What are my rights as an employee?
If you are an employee, you have certain rights in addition to the workers' rights listed in part 2. Your additional rights include the right:
- to have a written contract or a written statement of employment (see Do I need a written contract of employment?);
- to guaranteed payments;
- to statutory sick pay;
- to certain maternity rights;
- to statutory minimum notice periods;
- to statutory paternity or adoption leave and pay;
- to ask for flexible working;
- to time off for looking after dependants in certain circumstances;
- to be given reasons in writing if you are dismissed;
- to claim unfair dismissal, provided, in most cases, that you have worked for at least one year for your employer;
- to a statutory redundancy payment, provided you have worked for at least two years for your employer.
You may also have other rights even though they are not spelled out in your contract of employment. For example, if you have always received a Christmas bonus or extra holiday, you may be able to prove that this is a legal right under your contract, even if it isn’t mentioned there.
- Am I a worker?
- What are my rights as a worker?
- What are my rights as an employee?
- Do I need a written contract of employment?
- What is the least I should be paid?
- How many hours can my employer make me work?
- What should I do if I have a problem at work?
- What if my employer has a problem with me?
- What if I’ve been dismissed unfairly?
- Bringing a claim for unfair dismissal
- What if I’ve been made redundant?
- Bringing a claim for wrongful dismissal
- What if I've been discriminated against?
- What are my rights if I work part-time?
- What are my rights if I’m having a baby?
- Can I take leave as a new father?
- What are my rights if I'm adopting a child?
- Can I change my working arrangements if I have children?
- Can I change my working arrangements if I care for an adult?
- Can I take time off if I am someone's carer?
- Further help with employment law
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- Community Legal Advice
You are a worker if you have an agreement or contract to do paid work yourself for someone else, performing tasks or services. Generally the other person (or company) tells you what to do; tells you when, how and where to do it; supplies any tools you need; and decides what you get paid.
Every worker has the right to be paid and to enjoy a reasonably safe place of work. Equally, every worker has duties to their employer, including duties of honesty, loyalty, confidentiality and personal service.
A written contract of employment is useful because it sets out what you can expect from your job and from your employer. However, the law protects you as a worker, even if your contract is verbal and not written down. Whether or not you have a formal written contract, your employer must give you a written statement.
Your employment contract or written statement of terms should tell you your normal working hours. The Working Time Regulations say you should not work more than 48 hours a week on average, unless you have agreed in writing to work more. If you have signed a form saying you will work more than 48 hours a week, you can change your mind and say you no longer want to do this. You may have to give your employer notice of this, but they cannot insist on more than three months’ notice.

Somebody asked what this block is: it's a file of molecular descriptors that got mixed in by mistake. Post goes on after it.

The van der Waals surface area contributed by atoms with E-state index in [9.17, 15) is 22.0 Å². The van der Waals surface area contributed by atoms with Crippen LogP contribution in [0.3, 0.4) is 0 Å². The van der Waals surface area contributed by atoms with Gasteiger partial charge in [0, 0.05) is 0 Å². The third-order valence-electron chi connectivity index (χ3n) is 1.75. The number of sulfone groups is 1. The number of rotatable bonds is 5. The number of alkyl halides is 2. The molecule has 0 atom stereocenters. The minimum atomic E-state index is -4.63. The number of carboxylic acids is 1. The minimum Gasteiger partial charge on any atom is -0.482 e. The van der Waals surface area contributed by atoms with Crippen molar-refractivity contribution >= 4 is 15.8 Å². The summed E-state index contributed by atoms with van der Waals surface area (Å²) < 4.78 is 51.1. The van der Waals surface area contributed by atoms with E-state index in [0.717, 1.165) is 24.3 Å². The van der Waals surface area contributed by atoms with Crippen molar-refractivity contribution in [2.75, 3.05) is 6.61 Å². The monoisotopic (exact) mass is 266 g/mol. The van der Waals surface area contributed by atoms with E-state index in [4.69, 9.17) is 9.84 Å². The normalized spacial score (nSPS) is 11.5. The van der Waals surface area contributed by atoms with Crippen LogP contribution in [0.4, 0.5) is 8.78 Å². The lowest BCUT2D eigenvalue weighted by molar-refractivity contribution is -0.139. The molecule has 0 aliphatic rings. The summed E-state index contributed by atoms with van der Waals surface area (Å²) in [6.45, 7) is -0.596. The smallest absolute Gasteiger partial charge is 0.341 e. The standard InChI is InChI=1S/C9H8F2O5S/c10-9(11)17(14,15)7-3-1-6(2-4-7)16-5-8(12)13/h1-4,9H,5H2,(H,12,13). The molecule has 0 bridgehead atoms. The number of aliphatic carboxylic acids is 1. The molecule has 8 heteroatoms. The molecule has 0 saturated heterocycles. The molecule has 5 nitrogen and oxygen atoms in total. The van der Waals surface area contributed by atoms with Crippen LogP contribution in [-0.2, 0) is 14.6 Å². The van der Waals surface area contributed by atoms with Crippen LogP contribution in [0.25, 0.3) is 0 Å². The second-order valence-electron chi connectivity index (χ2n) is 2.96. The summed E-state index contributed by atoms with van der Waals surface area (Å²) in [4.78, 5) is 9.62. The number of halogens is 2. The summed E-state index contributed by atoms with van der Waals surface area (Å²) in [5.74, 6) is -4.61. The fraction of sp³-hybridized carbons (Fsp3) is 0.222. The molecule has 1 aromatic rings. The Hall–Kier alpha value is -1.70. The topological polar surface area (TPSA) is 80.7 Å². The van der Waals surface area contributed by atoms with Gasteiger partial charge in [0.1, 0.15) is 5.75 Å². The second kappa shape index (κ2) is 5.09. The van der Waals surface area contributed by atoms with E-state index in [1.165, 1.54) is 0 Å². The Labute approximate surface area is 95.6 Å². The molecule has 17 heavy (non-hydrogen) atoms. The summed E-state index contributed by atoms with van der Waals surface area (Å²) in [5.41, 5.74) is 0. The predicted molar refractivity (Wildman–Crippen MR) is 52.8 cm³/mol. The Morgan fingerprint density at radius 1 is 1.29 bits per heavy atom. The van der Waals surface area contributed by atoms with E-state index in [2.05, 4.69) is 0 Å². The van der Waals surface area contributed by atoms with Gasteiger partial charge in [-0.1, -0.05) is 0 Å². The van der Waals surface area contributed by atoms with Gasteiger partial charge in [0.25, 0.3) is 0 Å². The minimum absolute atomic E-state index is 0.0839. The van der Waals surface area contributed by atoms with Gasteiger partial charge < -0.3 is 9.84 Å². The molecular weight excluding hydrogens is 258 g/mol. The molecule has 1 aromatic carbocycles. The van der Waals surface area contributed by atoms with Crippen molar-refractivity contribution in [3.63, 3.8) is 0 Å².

If you have a complaint about anything which is happening at work and you want it resolved, you can either take it up with your employer, using what’s known as the ‘grievance procedure’ or take it to an employment tribunal.
You must normally have been working with your employer continuously for a year before you can bring a claim for unfair dismissal. There are some special cases where this time limit does not apply. These are known as ‘automatic unfair dismissal’.
If your employer needs to make some staff redundant, they do not have to follow the same procedures as if they were dismissing you for other reasons. They should still try to be as fair as possible in deciding how many people they make redundant and how they choose them. Before they decide, they should speak to staff to see if they have any ideas about how to avoid the redundancies.
If you are dismissed without your employer giving you the notice that is in your contract, and they have no good reason for doing so, you will be entitled to damages (compensation) for ‘breach of contract’.
Despite laws aimed at stamping it out, discrimination is still common in the workplace. The laws aim to prevent you being unfairly discriminated against because of your sex (including if you are transgender), marital status, race, disability, sexual orientation, religion or belief, or age. You are protected whether you work full-time, part-time or fixed term.
Under the Part-Time Workers (Prevention of Less Favourable Treatment) Regulations, an employer may treat part-time workers differently from full-time workers only if they can show they have a good reason for doing this. Otherwise, they are not allowed to treat part-time workers less favourably than full-time workers.
If you are an employee and are having a baby, you are allowed to take time off to have the baby and for a period after the birth. You are entitled to take this leave no matter how long you have been working for that employer. There are also rules on your right to go back to your job after you have had your child.
If you are someone’s carer, you have a right to ‘dependant care leave’. This is ‘reasonable’ unpaid time off to deal with issues to do with people you care for. Unlike other types of leave, you don’t have to have worked for your employer for a minimum period before you can take it.
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